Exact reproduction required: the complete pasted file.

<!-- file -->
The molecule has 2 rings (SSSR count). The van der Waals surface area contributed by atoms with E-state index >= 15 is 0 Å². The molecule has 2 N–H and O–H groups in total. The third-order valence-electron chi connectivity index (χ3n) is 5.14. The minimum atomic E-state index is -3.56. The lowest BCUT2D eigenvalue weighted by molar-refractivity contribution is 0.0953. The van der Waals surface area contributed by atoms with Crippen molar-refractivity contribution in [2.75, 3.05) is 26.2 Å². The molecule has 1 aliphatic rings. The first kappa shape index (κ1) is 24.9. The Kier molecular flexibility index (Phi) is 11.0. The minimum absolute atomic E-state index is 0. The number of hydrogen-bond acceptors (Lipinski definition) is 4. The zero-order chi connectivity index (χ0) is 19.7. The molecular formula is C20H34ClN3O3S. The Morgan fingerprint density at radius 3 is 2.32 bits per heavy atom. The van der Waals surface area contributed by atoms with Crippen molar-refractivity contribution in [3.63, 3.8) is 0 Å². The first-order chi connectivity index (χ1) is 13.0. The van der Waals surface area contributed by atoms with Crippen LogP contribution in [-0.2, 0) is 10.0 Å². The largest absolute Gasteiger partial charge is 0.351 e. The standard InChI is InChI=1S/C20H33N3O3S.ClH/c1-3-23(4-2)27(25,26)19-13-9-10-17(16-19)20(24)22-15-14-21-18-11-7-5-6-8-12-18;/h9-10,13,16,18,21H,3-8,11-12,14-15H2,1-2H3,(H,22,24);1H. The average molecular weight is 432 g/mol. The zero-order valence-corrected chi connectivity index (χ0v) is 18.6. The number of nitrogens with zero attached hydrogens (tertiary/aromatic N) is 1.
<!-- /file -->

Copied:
The molecule has 2 rings (SSSR count). The van der Waals surface area contributed by atoms with E-state index >= 15 is 0 Å². The molecule has 2 N–H and O–H groups in total. The third-order valence-electron chi connectivity index (χ3n) is 5.14. The minimum atomic E-state index is -3.56. The lowest BCUT2D eigenvalue weighted by molar-refractivity contribution is 0.0953. The van der Waals surface area contributed by atoms with Crippen molar-refractivity contribution in [2.75, 3.05) is 26.2 Å². The molecule has 1 aliphatic rings. The first kappa shape index (κ1) is 24.9. The Kier molecular flexibility index (Phi) is 11.0. The minimum absolute atomic E-state index is 0. The number of hydrogen-bond acceptors (Lipinski definition) is 4. The zero-order chi connectivity index (χ0) is 19.7. The molecular formula is C20H34ClN3O3S. The Morgan fingerprint density at radius 3 is 2.32 bits per heavy atom. The van der Waals surface area contributed by atoms with Crippen molar-refractivity contribution in [3.63, 3.8) is 0 Å². The first-order chi connectivity index (χ1) is 13.0. The van der Waals surface area contributed by atoms with Crippen LogP contribution in [-0.2, 0) is 10.0 Å². The largest absolute Gasteiger partial charge is 0.351 e. The standard InChI is InChI=1S/C20H33N3O3S.ClH/c1-3-23(4-2)27(25,26)19-13-9-10-17(16-19)20(24)22-15-14-21-18-11-7-5-6-8-12-18;/h9-10,13,16,18,21H,3-8,11-12,14-15H2,1-2H3,(H,22,24);1H. The average molecular weight is 432 g/mol. The zero-order valence-corrected chi connectivity index (χ0v) is 18.6. The number of nitrogens with zero attached hydrogens (tertiary/aromatic N) is 1.